The glossary includes more general terms that relate to phone scams as well. Spoofing is defined as calls made through fake caller IDs that appear trustworthy, either by matching your home area code or that of a legitimate organization. Slamming happens when a phone company moves you from your existing service provider to theirs without your consent.

Familiarizing yourself with popular scams is one of the easiest ways to protect yourself from falling for fraudulent calls. Another way is to install robocall-blocking apps on your phone. Here are some options to check out.

[h/t Popular Science]

Fish Tube: How the 'Salmon Cannon' Works and Why It's Important

PerfectStills/iStock via Getty Images
PerfectStills/iStock via Getty Images

If you’ve been on the internet at any point in the past week, you’ve certainly come across footage of wildlife conservationists stuffing salmon into a giant plastic tube and shuttling them over obstacles. It’s so bizarre—even by the already loose standards of the web—that it briefly ignited discussions over fish welfare, its purpose, and the seeming desire of people to be similarly transported through a pneumatic tunnel into a new life.

Naturally, the “salmon cannon” has a mission beyond amusing the internet. The system was created by Whooshh Innovations, a company that essentially adopted the same kind of transportation system featuring pressurized tubing that's used in banking. Initially, the system was intended to transport fruit over long distances without bruising. At some point, engineers figured they could do the same for fish.

The fish payload is secured at the entrance of the tube—acceptable species can weigh up to 34 pounds—and moves through a smooth, soft plastic tube that conforms to their body shape. Air pressure behind them keeps them moving. The fish are jettisoned between 16 and 26 feet per second to a new location, where they emerge relatively unscathed. Because there’s no need for a water column, the tubing can cover most terrain at virtually any height.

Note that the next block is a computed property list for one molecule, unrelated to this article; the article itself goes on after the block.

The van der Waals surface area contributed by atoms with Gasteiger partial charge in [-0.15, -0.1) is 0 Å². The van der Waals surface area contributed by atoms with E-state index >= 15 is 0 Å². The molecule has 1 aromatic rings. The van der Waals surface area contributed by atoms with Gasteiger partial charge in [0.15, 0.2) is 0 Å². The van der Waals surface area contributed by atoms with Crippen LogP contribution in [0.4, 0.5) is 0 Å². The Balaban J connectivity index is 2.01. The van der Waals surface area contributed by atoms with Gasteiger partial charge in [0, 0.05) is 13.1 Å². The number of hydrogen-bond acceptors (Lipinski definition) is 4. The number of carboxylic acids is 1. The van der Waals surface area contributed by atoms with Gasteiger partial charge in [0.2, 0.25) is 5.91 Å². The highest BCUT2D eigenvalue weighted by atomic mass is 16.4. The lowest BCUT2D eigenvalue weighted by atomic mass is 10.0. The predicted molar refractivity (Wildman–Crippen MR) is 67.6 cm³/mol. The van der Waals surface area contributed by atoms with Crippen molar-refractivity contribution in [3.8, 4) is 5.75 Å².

The tubing solution is a human answer to a human problem: dams. With fish largely confined to still bodies of water thanks to dams and facing obstacles swimming upstream to migrate and spawn, fish need some kind of assistance. In the past, “fish ladders” have helped fish move upstream by providing ascending steps they can flop on, but not all fish can navigate such terrain. Another system, trapping and hauling fish like cargo, results in disoriented fish who can even forget how to swim. The Whooshh system, which has been in used in Washington state for at least five years, allows for expedient fish export with an injury rate as little as 3 percent, although study results have varied.

The video features manual insertion of the fish. In the wild, Whooshh counts on fish making semi-voluntary entries into the tubing. Once they swim into an enclosure, they’re curious enough about the tube to go inside.

If all goes well, the system could help salmon be reintroduced to the Upper Columbia River in Washington, where the population has been depleted by dams. Testing of the device there is awaiting approval from the U.S. Army Corps of Engineers.

[h/t Popular Mechanics]